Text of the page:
There are some moments in time that are pivotal. Fixed points in time, where humanity’s history made a mark that forever changed out species. Think of the first Neanderthal to wonder why he couldn’t feel his legs when he discovered the existence of sharks, the French Revolution kickstarting class warfare by making monarchy heads roll or Hong Kong’s recent pro-democracy protests.
And then there’s EA. The company behind many a game, EA has gone deep into the idea of live service titles that are littered with microtransactions, and while their take on the concurrent spending model has somewhat been dialled back a bit in recent months, that’s only because their hand was forced. So step into my T.A.R.D.I.S which totally isn’t a cardboard painted blue and filled with the most huffable of paint fumes and travel back to the year that was 2017.
In this ancient and almost forgotten time, Star Wars Battlefront 2 had just been released and something was rotten in the state of Denmark. Loot boxes were out of control, the chances of unlocking a character to use in a multiplayer game required a grind of note and in a spot of damage control, EA’s mystery community manager of reddit left a comment that had players fuming. Here’s that infamous comment, in all of its unedited glory to help complete the time warp:
The intent is to provide players with a sense of pride and accomplishment for unlocking different heroes.
As for cost, we selected initial values based upon data from the Open Beta and other adjustments made to milestone rewards before launch. Among other things, we’re looking at average per-player credit earn rates on a daily basis, and we’ll be making constant adjustments to ensure that players have challenges that are compelling, rewarding, and of course attainable via gameplay.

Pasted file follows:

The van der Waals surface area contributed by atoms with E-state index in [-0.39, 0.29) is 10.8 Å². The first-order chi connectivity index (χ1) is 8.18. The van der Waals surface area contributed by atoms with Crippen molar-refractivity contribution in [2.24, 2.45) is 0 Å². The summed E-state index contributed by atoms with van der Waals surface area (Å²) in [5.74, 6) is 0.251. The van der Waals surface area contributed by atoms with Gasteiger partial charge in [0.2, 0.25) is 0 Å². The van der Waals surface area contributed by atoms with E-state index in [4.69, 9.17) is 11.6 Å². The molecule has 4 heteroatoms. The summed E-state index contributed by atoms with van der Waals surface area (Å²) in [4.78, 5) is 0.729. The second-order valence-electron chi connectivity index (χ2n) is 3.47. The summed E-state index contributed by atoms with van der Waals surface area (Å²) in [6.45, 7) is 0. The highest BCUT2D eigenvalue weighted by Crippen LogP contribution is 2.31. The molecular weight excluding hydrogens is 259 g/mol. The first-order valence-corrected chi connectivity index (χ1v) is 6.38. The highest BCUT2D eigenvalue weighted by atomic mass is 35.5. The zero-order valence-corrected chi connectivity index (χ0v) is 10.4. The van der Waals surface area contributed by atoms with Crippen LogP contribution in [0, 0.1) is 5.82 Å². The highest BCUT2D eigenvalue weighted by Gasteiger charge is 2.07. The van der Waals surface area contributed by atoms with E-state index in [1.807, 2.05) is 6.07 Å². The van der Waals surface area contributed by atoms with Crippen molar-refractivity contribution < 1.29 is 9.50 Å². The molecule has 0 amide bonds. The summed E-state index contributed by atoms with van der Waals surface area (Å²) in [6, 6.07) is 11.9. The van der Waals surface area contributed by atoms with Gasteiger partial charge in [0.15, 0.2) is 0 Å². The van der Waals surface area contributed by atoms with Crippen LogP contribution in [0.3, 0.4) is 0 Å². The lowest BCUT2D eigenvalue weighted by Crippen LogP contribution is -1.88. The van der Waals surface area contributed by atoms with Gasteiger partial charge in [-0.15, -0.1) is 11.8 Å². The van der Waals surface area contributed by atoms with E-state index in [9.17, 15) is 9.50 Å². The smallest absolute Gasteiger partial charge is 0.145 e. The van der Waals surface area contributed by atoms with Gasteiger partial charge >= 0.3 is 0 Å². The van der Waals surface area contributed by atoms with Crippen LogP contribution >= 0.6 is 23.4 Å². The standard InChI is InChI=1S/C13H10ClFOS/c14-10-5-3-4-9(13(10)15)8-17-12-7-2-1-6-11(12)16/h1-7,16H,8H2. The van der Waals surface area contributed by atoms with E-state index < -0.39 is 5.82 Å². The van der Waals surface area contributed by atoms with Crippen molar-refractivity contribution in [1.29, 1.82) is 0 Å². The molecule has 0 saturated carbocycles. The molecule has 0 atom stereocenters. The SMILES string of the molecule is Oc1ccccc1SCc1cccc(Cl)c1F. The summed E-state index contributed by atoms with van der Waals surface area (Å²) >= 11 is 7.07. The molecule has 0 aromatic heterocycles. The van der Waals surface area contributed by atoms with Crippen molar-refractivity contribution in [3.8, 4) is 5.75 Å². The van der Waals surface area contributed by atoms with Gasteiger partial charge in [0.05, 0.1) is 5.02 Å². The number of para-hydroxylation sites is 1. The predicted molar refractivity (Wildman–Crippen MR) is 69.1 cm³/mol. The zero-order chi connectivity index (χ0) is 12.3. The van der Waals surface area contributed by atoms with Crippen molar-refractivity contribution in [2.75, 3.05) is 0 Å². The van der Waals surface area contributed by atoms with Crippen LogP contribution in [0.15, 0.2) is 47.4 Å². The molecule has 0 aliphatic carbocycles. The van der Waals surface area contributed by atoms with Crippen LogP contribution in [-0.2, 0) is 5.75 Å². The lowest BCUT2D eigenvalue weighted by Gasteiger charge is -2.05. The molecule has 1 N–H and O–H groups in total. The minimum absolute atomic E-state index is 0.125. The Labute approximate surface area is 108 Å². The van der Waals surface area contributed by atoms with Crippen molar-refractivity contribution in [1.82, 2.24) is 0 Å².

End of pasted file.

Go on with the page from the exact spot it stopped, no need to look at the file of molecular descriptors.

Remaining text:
We appreciate the candid feedback, and the passion the community has put forth around the current topics here on Reddit, our forums and across numerous social media outlets.
Our team will continue to make changes and monitor community feedback and update everyone as soon and as often as we can.
Let me put this into perspective for you: Imagine buying a new car and being told that the coffee cup holders will only unlock once you’ve driven to the moon. Or imagine if the radio was kept behind a timed gate that would only be made available once you’d experienced the hell of ten years in a traffic jam/Monday morning on a Gauteng road.
The amount of hate, anger and disbelief thrown at this comment was legendary, so much so in fact that the annual repository of human oh by the beard of Odin please notice me senpai achievements have awarded EA with the dubious honour of “Most downvoted comment on Reddit”. Yup, this year’s Guinness World Record collection includes a brief passage on EA’s blunder according to reddit user Amasha. In a delicious twist of irony, Amasha’s own comment has almost 90 000 likes at the time of writing.
I’m still of the mind that for once, all this fan hatred wasn’t just well deserved but absolutely necessary. 2017 was not the best year for video games, and with big names in the industry looking to grab their consumers by the legs, hoist them upside down and shake every bit of change loose from their pockets, a breaking point was inevitable.
Star Wars Battlefront 2 was the shiny straw on a very pissed off camel’s back that was already overloaded with all manner of hook ‘n bait tactics, eventually snapping like Batman’s spine from a Bane hug. EA’s blunder paved the way for people to get serious about their dislike of predatory microtransactions and while the industry is still absolutely littered with them, there has been a slow and steady change in the years since then to stop fleecing consumers after launch.
Or at the very least, to make those microtransactions less obvious. Unless you’re 2K Games that is.
Last Updated: September 9, 2019